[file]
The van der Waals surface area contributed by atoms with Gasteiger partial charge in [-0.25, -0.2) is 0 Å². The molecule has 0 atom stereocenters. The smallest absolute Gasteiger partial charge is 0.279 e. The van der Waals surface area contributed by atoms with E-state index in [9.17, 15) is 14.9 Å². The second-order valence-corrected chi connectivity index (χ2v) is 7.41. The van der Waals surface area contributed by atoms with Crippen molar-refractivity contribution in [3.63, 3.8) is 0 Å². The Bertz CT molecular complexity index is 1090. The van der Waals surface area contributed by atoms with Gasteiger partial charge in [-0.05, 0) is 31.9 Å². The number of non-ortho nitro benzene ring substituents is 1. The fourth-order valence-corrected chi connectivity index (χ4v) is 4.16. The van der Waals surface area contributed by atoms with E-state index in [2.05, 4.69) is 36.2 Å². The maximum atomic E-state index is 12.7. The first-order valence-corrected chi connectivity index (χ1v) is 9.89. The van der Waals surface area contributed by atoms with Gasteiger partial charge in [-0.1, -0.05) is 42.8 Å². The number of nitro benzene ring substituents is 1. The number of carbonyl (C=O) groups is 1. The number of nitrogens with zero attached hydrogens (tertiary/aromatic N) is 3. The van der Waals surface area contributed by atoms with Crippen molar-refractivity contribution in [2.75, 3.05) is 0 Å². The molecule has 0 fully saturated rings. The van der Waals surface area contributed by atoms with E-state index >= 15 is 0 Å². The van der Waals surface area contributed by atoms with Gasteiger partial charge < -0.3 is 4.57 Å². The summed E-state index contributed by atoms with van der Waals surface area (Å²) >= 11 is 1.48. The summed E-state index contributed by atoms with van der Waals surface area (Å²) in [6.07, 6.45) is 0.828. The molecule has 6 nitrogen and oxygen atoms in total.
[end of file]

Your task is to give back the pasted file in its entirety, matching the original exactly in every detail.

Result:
The van der Waals surface area contributed by atoms with Gasteiger partial charge in [-0.25, -0.2) is 0 Å². The molecule has 0 atom stereocenters. The smallest absolute Gasteiger partial charge is 0.279 e. The van der Waals surface area contributed by atoms with E-state index in [9.17, 15) is 14.9 Å². The second-order valence-corrected chi connectivity index (χ2v) is 7.41. The van der Waals surface area contributed by atoms with Crippen molar-refractivity contribution in [3.63, 3.8) is 0 Å². The Bertz CT molecular complexity index is 1090. The van der Waals surface area contributed by atoms with Gasteiger partial charge in [-0.05, 0) is 31.9 Å². The number of non-ortho nitro benzene ring substituents is 1. The fourth-order valence-corrected chi connectivity index (χ4v) is 4.16. The van der Waals surface area contributed by atoms with E-state index in [2.05, 4.69) is 36.2 Å². The maximum atomic E-state index is 12.7. The first-order valence-corrected chi connectivity index (χ1v) is 9.89. The van der Waals surface area contributed by atoms with Gasteiger partial charge in [-0.1, -0.05) is 42.8 Å². The number of nitro benzene ring substituents is 1. The number of carbonyl (C=O) groups is 1. The number of nitrogens with zero attached hydrogens (tertiary/aromatic N) is 3. The van der Waals surface area contributed by atoms with Crippen molar-refractivity contribution in [2.75, 3.05) is 0 Å². The molecule has 0 fully saturated rings. The van der Waals surface area contributed by atoms with E-state index >= 15 is 0 Å². The van der Waals surface area contributed by atoms with Gasteiger partial charge < -0.3 is 4.57 Å². The summed E-state index contributed by atoms with van der Waals surface area (Å²) >= 11 is 1.48. The summed E-state index contributed by atoms with van der Waals surface area (Å²) in [6.07, 6.45) is 0.828. The molecule has 6 nitrogen and oxygen atoms in total.